Better construction options: High-tourism or expat areas often bring better options for living than the local market would otherwise demand. So you’ll find more high-end condos, for example, built to First-World standards.
But this can cut both ways. Sometimes high-tourist areas bring mass-market, low-end, bargain construction that represents a poor value.
Finally, great local intrinsic attributes: Tourists don’t come just to hang out with other tourists… they come because the area has something good to offer. This can include beautiful beaches, perfect weather, scenic mountains, or classic old cities.
Whatever brought the tourists in the first place is something that you may enjoy, too.
|Colonial charm brings lots of visitors… but Colonia Square hides more than its
share of amenities, too
A High Concentration Of Expats May Produce The Same Effect As Tourists
When I first moved to Cuenca, Ecuador in 2001, there was maybe one restaurant in town that qualified as fine dining. Litter was a common annoyance in the historic center and many of the streets and sidewalks were in poor repair. Locals didn’t speak English, Spanish was mandatory; it was six months before I met my first English-speaker in Cuenca.
Today, Cuenca has around 5,000 North-American retirees.
This influx has brought some disadvantages, things like difficulty with integration and higher prices. The local culture is changed, likely forever.
But it’s also brought nice things, like dozens of creative and elegant dining options, cafés, ethnic food, more diverse supermarket stock, and a cleaner, better maintained downtown.
You can also find far more English spoken, plenty of modern condos on the edge of town, and even a local immigration office.
Ultimately, a large expat community affects the local environment in many of the same ways that tourism does, bringing both the bad and the good.
Consider The Tourism Angle Carefully When Buying Abroad
Be honest with yourself about whether you’re using your overseas home full time, part year, or as a vacation getaway. In my experience, the longer you’re in residence, the less you’ll like the tourist environment.
If you’re spending one month at a time abroad, you’ll enjoy the tourist areas’ amenities, and the annoyances won’t have time to wear on you. Long-term residents, however, will appreciate the non-tourist areas’ community feel and local culture long after the novelty of the tourist amenities have worn off.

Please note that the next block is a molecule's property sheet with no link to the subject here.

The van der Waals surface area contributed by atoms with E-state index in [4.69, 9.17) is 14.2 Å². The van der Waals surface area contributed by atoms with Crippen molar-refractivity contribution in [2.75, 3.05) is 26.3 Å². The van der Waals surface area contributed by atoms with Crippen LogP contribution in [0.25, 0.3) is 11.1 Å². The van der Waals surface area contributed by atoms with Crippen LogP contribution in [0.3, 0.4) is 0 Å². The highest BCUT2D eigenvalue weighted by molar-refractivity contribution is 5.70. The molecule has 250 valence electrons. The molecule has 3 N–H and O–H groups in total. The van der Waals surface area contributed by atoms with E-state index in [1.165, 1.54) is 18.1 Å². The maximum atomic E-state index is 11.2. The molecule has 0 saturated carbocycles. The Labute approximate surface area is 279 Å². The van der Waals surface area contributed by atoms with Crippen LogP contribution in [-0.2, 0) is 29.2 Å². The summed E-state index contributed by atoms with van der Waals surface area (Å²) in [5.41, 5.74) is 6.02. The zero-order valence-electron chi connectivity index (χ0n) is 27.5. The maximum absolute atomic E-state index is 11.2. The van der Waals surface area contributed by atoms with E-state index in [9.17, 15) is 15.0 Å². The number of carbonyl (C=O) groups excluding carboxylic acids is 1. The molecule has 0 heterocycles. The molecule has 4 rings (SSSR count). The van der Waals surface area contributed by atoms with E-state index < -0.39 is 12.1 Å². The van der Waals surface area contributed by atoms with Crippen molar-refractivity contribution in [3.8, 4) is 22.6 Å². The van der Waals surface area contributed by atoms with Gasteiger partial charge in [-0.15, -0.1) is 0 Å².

Medellín, Colombia is a rare find where I enjoy all the rich amenities of a tourist destination without the tourists or tourist annoyances. I can go weeks without seeing another American while still enjoying a convenient, upscale lifestyle at a low cost.
But aside from isolated examples like Medellín, you should give this issue careful thought when buying a second home abroad. Buying in a tourism area will bring you some appreciated amenities but will come with a price.
Editor, Overseas Property Alert
Thanks for your information about Colombia. I used to live in Cali and I’m interested in returning now that things are politically calm.
I would like to know if it’s worth the time and money to ship my things, like my bed and small amount of furniture. I don’t even know where to start in that regard.
An excellent question—and one that comes up frequently. I’ll start by saying that I’ve moved a household internationally three times and had a good experience each time. Each year the process for booking an international move gets easier. A number of sites will even put your move out for bids, after which you’ll get competing prices via email. Take a look here and here for two that I’ve used in the past month.
But I would not consider moving furniture to Colombia. At today’s exchange rates, high-quality, Colombian-made furniture is a real bargain, and there’s no way you could save money by moving a few items. You can buy brand-new furniture in Cali for thousands less.
For more information, check out this report on buying and living in Cali, Colombia. But remember, prices are less today than when I wrote that article… the U.S. dollar has over 50% more buying power.
Have a question? You can write to Lee here.